Last week, we got a chance to sit down and speak with Tim Ruffner, a 3D printing in metal expert and the first speaker for our 3D Printing in Metal Workshop starting March 27. With over twelve years experience in managing all phases of sales development cycle, from prospecting through detailed presentations/negotiations to closing in the manufacturing industry, Ruffner addresses 3D printing in metal from a unique perspective. His experiences in sales, marketing, PR, and corporate communications have given him the knowledge and skillset to address the benefits of 3D printing in metal for the manufacturing industry and the entire process as a whole.
CM: How did you make the transition into 3D printing?
Tim Ruffner: “This is a funny story, but also very unique. I was selling CNC engraving machines for 6 years before I decided I wanted to run my own shop. I worked with a current customer at the time who wanted to make a change, so I decided to work with him at Brogans Awards In Gurnee, IL. It was a great transition, we actually won retailer of the year for ARA in 2005 because of the increase in business so fast with my help. Shortly after being there a couple years, I realized that I didn’t want to be part of retail sales although I loved the industry. I applied for a job online at GPI prototype, which was a start up. I went for the interview and because I didn’t have a degree, they chose someone else instead of me. I kept my head high and continued to build Brogans. About 3 months later, I get a call from the gentleman who took the job I applied for, and he asked me to come in for an interview. I interviewed and took the job! To get back into business sales I took a huge pay decrease and worked my way at GPI from red to black in just a matter of months. By then, the owner Scott Galloway realized that I could help take GPI to the next level, so he offered me the sales manager role. Within a few months after I was Sales and Marketing Manager, I was given the title VP of Business Development. It was something I always look back and thank the family at GPI for the opportunity as it has taken me to where I am today. I still have many friends who I grew up with at a young age, as well as my brother who work there currently. They continue to be very good friends of mine.”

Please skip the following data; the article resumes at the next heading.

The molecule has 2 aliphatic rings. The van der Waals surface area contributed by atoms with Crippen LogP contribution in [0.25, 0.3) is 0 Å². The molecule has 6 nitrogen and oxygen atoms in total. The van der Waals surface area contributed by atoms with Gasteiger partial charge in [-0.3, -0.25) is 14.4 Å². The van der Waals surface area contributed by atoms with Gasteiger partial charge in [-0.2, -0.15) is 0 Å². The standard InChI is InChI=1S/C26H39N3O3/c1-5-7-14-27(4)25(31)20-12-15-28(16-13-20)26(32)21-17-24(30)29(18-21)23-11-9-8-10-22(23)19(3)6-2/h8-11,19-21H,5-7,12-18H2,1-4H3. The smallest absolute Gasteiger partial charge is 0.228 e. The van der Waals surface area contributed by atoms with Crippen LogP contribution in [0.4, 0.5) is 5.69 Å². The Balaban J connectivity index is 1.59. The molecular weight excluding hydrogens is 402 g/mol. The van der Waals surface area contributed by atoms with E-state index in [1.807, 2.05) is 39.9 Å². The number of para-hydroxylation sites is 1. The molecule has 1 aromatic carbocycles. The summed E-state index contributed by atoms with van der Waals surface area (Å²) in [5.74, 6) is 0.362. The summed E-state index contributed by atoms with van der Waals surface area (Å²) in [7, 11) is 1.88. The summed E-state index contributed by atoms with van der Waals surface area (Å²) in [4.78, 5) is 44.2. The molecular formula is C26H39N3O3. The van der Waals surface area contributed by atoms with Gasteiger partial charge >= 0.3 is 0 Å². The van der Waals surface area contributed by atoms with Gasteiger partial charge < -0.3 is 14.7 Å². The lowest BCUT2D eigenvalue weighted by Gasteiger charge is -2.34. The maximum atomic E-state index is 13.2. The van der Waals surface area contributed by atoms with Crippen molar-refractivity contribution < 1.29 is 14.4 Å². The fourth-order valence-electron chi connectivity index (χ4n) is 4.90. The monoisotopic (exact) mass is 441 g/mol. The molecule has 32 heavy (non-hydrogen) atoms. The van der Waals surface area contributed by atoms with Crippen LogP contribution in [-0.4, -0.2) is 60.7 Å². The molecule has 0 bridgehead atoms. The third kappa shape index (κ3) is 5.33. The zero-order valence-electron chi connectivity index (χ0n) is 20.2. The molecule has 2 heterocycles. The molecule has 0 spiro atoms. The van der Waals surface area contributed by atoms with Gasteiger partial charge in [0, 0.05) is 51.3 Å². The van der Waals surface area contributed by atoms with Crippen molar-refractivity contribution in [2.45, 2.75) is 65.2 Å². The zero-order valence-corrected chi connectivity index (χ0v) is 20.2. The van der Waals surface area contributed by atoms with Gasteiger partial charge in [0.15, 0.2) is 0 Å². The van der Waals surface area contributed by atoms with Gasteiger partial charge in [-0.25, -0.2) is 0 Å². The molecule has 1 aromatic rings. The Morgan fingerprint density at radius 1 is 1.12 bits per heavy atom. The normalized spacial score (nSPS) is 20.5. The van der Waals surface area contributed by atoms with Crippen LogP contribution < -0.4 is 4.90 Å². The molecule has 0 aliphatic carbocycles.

CM: For someone who is looking to make the transition into 3D printing in metal, what advice do you have?
TR: “For someone who is interested in 3D metal printing, I would suggest to find a mentor. They are not too hard to find but they have fast knowledge of information to help you. I did something different as I got into 3D metal printing because it was very new. I googled as much as I could to learn about all manufacturing technologies. I was very green and was able to learn a lot from others in the industry just by asking. I met many amazing colleagues just by going to trade shows and asking! All of the colleagues I still speak to and/or work with today. I am grateful of their knowledge. I thank them constantly. Be a sponge, and keep them ears open, the industry changes and it’s important to listen to everyone. We all have some water to put on their sponge. I decided to take a huge leap and go into traditional manufacturing at STAR Prototype [now Star Rapid] in China so I can learn all aspects, I was thankful to met Pete Vigil who literally asked me to work for Star while at a trade show and had me sign the contract on a napkin, this is a memory I will never forget. I thank him as well as Gordon as they truly helped advance not only my additive career but also understanding manufacturing. Star offers CNC, Injection Molding, Die Casting and moved into Additive when we had hired my brother Jimmy to help set up the Renishaw system with a HAAS 5 axis post machining center.”
CM: What have you been most surprised about with the evolving manufacturing industry?